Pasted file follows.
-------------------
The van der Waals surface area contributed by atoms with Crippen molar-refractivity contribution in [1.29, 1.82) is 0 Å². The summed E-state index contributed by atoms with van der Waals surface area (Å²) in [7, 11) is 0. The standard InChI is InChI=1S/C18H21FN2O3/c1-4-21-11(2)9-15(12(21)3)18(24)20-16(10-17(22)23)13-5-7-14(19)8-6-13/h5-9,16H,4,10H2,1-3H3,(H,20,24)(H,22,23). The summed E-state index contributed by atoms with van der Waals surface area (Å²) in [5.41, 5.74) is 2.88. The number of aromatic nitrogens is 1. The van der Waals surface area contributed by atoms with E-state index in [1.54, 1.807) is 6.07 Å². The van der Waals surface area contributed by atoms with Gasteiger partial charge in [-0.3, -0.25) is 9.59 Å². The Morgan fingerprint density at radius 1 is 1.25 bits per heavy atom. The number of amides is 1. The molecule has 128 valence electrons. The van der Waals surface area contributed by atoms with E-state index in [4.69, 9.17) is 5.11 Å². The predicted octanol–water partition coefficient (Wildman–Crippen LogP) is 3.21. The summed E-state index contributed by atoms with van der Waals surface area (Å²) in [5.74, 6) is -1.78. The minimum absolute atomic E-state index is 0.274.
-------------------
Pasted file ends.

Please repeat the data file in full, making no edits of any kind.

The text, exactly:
The van der Waals surface area contributed by atoms with Crippen molar-refractivity contribution in [1.29, 1.82) is 0 Å². The summed E-state index contributed by atoms with van der Waals surface area (Å²) in [7, 11) is 0. The standard InChI is InChI=1S/C18H21FN2O3/c1-4-21-11(2)9-15(12(21)3)18(24)20-16(10-17(22)23)13-5-7-14(19)8-6-13/h5-9,16H,4,10H2,1-3H3,(H,20,24)(H,22,23). The summed E-state index contributed by atoms with van der Waals surface area (Å²) in [5.41, 5.74) is 2.88. The number of aromatic nitrogens is 1. The van der Waals surface area contributed by atoms with E-state index in [1.54, 1.807) is 6.07 Å². The van der Waals surface area contributed by atoms with Gasteiger partial charge in [-0.3, -0.25) is 9.59 Å². The Morgan fingerprint density at radius 1 is 1.25 bits per heavy atom. The number of amides is 1. The molecule has 128 valence electrons. The van der Waals surface area contributed by atoms with E-state index in [4.69, 9.17) is 5.11 Å². The predicted octanol–water partition coefficient (Wildman–Crippen LogP) is 3.21. The summed E-state index contributed by atoms with van der Waals surface area (Å²) in [5.74, 6) is -1.78. The minimum absolute atomic E-state index is 0.274.